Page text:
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March On Rome
The March on Rome (''Marcia su Roma'') was a march by which Italian dictator Benito Mussolini's National Fascist Party (''Partito Nazionale Fascista'', or PNF) came to power in the Kingdom of Italy (''Regno d'Italia''). The march took place from October 27 to October 29, 1922.
In March 1919, Benito Mussolini founded the first "Italian Combat League" (''Fasci Italiani di Combattimento'') at the beginning of the "two red years" (''biennio rosso''). He suffered a defeat in the the election of November 1919. But, by the election of 1921, Mussolini gained entrance to Parliament.
Out of his "Fascist" party the "Blackshirts" (''Squadristi'') were formed. In August 1920, the Blackshirts were used to break the general strike which had started at the Alfa Romeo factory in Milan. In November 1920, after the assassination of Giordana (a right-wing municipal counsellor in Bologna), the Blackshirts were used as a repression tool by the state to crush the socialist movement (which included a strong anarcho-syndicalist component), especially in the Po Valley.
Trade unions were dissolved while left-wing mayors resigned. The fascists, included on Giovanni Giolitti's "National Union" lists at the May 1921 elections, then won 36 seats. Mussolini then withdrew his support to Giolitti and attempted to work out a temporary truce with the socialists by signing a "Pacification Pact" in summer 1921. This provoked a conflict with the most fanatized part of the movement, the "''Squadristi''" and their leaders the "''Ras''." In July 1921, Giolitti attempted without success to dissolve the ''squadristi''. The contract with the socialists was then broken at its turn in November 1921, Mussolini adopted a nationalist and conservative program and founded the National Fascist Party, which boasted 700,000 members in July 1922. In August, an anti-fascist general strike was triggered, but failed to rally the Italian People's Party (''Partito Popolare Italiano'') and was repressed by the fascists. When Mussolini learned that Prime Minister Luigi Facta had given Gabriele d'Annunzio the mission to organize a large demonstration on November 4, 1922 to celebrate the national victory during the war, he decided on the March to accelerate the process and sidestep any possible competition.
The ''quadrumvirs'' leading the Fascist Party, General Emilio De Bono, Italo Balbo (one of the most famous ''ras''), Michele Bianchi and Cesare Maria de Vecchi, organized the March while the ''Duce'' stayed behind for most of the march, though he allowed pictures to be taken of him marching along with the Fascist marchers. Generals Gustavo Fara and Sante Ceccherini assisted to the preparations of the March of October 18. Others militaries who organized the march included the Marquis Dino Perrone Compagni and Ulisse Igliori.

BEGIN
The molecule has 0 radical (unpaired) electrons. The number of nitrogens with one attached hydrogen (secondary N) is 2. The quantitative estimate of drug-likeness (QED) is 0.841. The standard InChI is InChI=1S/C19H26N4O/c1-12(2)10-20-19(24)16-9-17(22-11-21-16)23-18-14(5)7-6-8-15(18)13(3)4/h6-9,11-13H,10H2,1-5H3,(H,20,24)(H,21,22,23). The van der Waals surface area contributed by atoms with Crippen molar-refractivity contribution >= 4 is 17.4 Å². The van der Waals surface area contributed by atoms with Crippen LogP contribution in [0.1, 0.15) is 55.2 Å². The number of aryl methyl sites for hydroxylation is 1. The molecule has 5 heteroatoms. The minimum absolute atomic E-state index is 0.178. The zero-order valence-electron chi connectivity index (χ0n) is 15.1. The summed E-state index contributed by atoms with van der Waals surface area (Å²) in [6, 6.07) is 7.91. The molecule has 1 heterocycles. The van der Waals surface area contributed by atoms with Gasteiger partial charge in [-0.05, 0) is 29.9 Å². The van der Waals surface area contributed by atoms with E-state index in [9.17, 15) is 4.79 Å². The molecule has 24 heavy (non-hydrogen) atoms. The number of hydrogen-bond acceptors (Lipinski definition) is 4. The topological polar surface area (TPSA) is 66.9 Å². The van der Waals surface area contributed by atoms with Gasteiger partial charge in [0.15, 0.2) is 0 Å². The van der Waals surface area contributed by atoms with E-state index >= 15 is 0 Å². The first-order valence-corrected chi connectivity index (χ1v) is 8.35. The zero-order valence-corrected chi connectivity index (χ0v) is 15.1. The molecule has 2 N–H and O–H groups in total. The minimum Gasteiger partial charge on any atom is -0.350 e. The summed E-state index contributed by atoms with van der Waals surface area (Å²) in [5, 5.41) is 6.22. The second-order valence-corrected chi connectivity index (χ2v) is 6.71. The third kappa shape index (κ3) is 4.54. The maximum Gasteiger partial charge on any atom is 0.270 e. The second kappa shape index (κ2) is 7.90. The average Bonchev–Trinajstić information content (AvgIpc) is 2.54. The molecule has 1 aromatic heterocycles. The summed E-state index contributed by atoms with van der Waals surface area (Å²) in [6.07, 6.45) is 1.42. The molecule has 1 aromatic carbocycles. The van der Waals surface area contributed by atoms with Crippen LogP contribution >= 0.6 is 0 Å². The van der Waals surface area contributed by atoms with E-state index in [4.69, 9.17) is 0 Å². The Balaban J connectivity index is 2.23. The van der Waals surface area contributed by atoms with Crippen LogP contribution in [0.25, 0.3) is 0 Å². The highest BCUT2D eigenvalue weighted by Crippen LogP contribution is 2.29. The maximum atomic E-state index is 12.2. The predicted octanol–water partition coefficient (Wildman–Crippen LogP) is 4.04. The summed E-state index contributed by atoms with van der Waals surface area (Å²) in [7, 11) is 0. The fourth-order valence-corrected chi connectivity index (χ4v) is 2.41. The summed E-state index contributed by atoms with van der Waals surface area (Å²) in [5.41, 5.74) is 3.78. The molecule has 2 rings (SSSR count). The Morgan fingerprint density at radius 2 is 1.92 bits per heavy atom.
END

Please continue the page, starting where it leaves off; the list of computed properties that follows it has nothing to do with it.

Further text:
On October 24, 1922, Mussolini declared before 60,000 people at the Fascist Congress in Naples: "Our program is simple: we want to rule Italy." Meanwhile, the Blackshirts, who had occupied the Po plain, took all strategic points of the country. On October 26, former prime minister Antonio Salandra warned current Prime Minister Luigi Facta that Mussolini was demanding his resignation and that he was preparing to march on Rome. However, Facta did not believe Salandra and thought that Mussolini would govern quietly at his side. To meet the threat posed by the bands of fascist troops now gathering outside Rome, Luigi Facta (who had resigned but continued to hold power) ordered a state of siege for Rome. However, King Victor Emmanuel III refused to sign the military order. On October 28, the King handed power to Mussolini, who was supported by the military, the business class, and the right-wing.
The march itself was composed of fewer than 30,000 men, but the king in part feared a civil war since the ''squadristi'' had already taken control of the Po plain and most of the country, while Fascism was no longer seen as a threat to the establishment. Mussolini was asked to form his cabinet on October 29, 1922, while some 25,000 Blackshirts were parading in Rome. Mussolini thus legally reached power, in accordance with the Statuto Albertino, the Italian Constitution. The March on Rome was not the conquest of power which Fascism later celebrated but rather a transfer of power within the framework of the constitution. This transition was made possible by the surrender of public authorities in the face of fascist intimidation. Many business and financial leaders believed it would be possible to manipulate Mussolini, whose early speeches and policies emphasized the free market and laissez faire economics. He also feigned to be ready to take a subalternate ministry in a Giolitti or Salandra cabinet, but then demanded the presidency of the Council. Fearing a conflict with the fascists, the ruling class thus handed power to Mussolini, who went on to install the dictatorship after the June 10, 1924 assassination of Giacomo Matteotti, who had finished writing ''The Fascist Exposed: A Year of Fascist Domination'', by Amerigo Dumini and others agents of the ''Ceka'' secret police created by Mussolini.
* Giacomo Acerbo
* Roberto Farinacci
* Giovanni Giuriati
* Serafino Mazzolini
* Ettore Muti
* Alessandro Pavolini
* Carlo Scorza
* Achille Starace